We also announced a new program of investment at CSIRO into areas of cutting-edge research that we believe have the power to transform our existing industries, and invent new ones. We call them Future Science Platforms, and under this program we're pushing new boundaries in Precision Health.

Precision Health harnesses the power of big data – including clinical, laboratory, and genetic data – to generate new insights and improved treatments for individuals.

It's a rapidly accelerating field, powered by advances in biosciences like gene sequencing, understanding the interactions at the microbiome level of our bodies, and seeing differences in how genes are expressed through emerging work in the field of epigenetics.

Precision Health means we can shift our emphasis from treating illness towards keeping people healthy by better predicting, and delaying, the onset of chronic disease.

It means we can adopt a wider view of health, beyond the 10 percent that is driven by clinical care, to include other key influencers of health, like what our genes and gut microbiome say about us, considered along with environmental, behavioural and social factors.

And we can capture, integrate and analyse big data sets to build personal health profiles, moving from a 'one-sized-fits all' approach to more effective, personalised solutions.

These are the big trends in Precision Health more broadly. At CSIRO, we're specifically working on developing an integrated platform that can be used to proactively manage your health throughout the course of your life – designed literally for a customer of one, you. It will feature highly tailored food, nutrition and lifestyle interventions, reflecting community expectations and attitudes, and building on programs and developments already underway in the medical field.

Another specific project CSIRO is focused on is developing a way to monitor, in real time, complex processes in the human body that can be the early warning signs of injury or disease.

We're working on the next generation of wearable sensors that could have a huge impact on health and wellbeing in the future.

One of the first goals we're working towards is the development of a small, unobtrusive sensor that looks like this (gold wearable prop) that people with diabetes can wear to monitor their individual glucose levels.

This tech could potentially also be used by people at high risk of developing diabetes, to help them regulate their diet and lifestyle and make real changes to manage, or even avoid, the disease.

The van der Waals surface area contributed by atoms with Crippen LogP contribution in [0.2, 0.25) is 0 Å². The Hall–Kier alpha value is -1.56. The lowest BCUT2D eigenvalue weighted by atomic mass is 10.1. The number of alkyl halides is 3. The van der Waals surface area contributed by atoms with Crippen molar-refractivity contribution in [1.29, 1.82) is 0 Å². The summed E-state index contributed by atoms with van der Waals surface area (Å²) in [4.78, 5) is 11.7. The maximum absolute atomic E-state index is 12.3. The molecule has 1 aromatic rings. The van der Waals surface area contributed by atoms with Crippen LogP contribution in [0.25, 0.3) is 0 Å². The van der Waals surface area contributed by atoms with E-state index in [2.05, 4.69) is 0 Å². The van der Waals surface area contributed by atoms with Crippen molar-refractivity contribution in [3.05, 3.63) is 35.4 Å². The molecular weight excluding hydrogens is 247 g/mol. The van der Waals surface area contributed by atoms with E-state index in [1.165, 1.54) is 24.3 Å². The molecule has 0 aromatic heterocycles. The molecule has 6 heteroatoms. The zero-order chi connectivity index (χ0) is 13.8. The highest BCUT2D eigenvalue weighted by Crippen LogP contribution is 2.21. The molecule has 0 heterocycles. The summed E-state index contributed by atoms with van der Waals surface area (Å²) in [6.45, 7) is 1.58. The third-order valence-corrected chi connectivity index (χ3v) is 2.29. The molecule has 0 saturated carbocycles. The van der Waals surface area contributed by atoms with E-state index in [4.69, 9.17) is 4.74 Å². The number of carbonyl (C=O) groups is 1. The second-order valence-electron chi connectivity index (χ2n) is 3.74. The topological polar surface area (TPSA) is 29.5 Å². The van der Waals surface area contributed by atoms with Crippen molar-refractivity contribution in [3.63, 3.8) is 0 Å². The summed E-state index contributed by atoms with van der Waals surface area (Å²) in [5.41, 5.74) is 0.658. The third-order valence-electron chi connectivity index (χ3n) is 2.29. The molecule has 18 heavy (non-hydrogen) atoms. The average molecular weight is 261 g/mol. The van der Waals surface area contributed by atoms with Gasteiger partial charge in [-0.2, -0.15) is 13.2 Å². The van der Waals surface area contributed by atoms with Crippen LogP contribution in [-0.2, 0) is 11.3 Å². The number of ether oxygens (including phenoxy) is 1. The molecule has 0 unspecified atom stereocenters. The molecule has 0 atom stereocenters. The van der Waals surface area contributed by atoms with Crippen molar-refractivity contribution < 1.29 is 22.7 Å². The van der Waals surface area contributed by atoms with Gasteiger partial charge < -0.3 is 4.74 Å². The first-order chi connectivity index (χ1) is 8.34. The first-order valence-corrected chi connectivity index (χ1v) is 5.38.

And on the topic of wearables, what about customising replacement body parts? Our advanced manufacturing teams have been supporting Australia's booming medtech sector, and in the past few years we've partnered with an Aussie medical start-up, Anatomics, to 3D-print body parts that have saved the lives of patients around the world.

For example, we printed a titanium sternum just like this (sternum prop) to save the life of a 20-year-old New York patient, Penelope Heller, who had been diagnosed with cancer three years earlier.

Better food

So Precision Health can help us more accurately personalise interventions, but what do those interventions look like? I mentioned earlier that our crops have played a critical role in our research for decades, from strengthening our citrus crops to demolishing the invasive prickly pear.

Today a component of our agricultural research is improving the health credentials of our crops in ways the team monitoring their orchards in Griffith could never have imagined.

Never mind exporting Australian oranges, now we can add so much unique and innovative value to our food that we can actually re-sell it to the countries who used to produce the world's best.

You might already be familiar with our BarleyMAX grain, a CSIRO-developed wholegrain with boosted levels of fibre and resistant starch that can help combat cardiovascular disease, Type 2 diabetes and colorectal cancer. It's already in supermarkets across the country, but you might not have realised it was created by your national science agency.

If you're headed to Germany for Oktoberfest later this year, see if you can pick up a bottle of this (kebari prop). This Pionier beer is brewed from a new CSIRO-developed barley called Kebari, officially recognised by the World Health Organisation as gluten-free.

Of course, you should only enjoy it in moderation to really be a healthy nation! Last year, we sold it to the world's connoisseurs of beer, Germany, to brew gluten-free beer. We're hoping that before long we'll have a similar product available in Australia.

If you're headed to the US and you're craving a bagel, or a pretzel, or a pizza, or anything else with a wheat base, you can do your health a favour and pick one up made with CSIRO-developed high amylose wheat. This wheat has extra high levels of resistant starch, helping to protect against bowel cancer and Type 2 diabetes. Late last year we started commercialising this healthier grain in the US to combat the world's worst obesity problem.

And this week, you might have heard about our latest value-added food product, a powder made from broccoli you can add to food products for extra veggie goodness, including brewing a broccoli latte.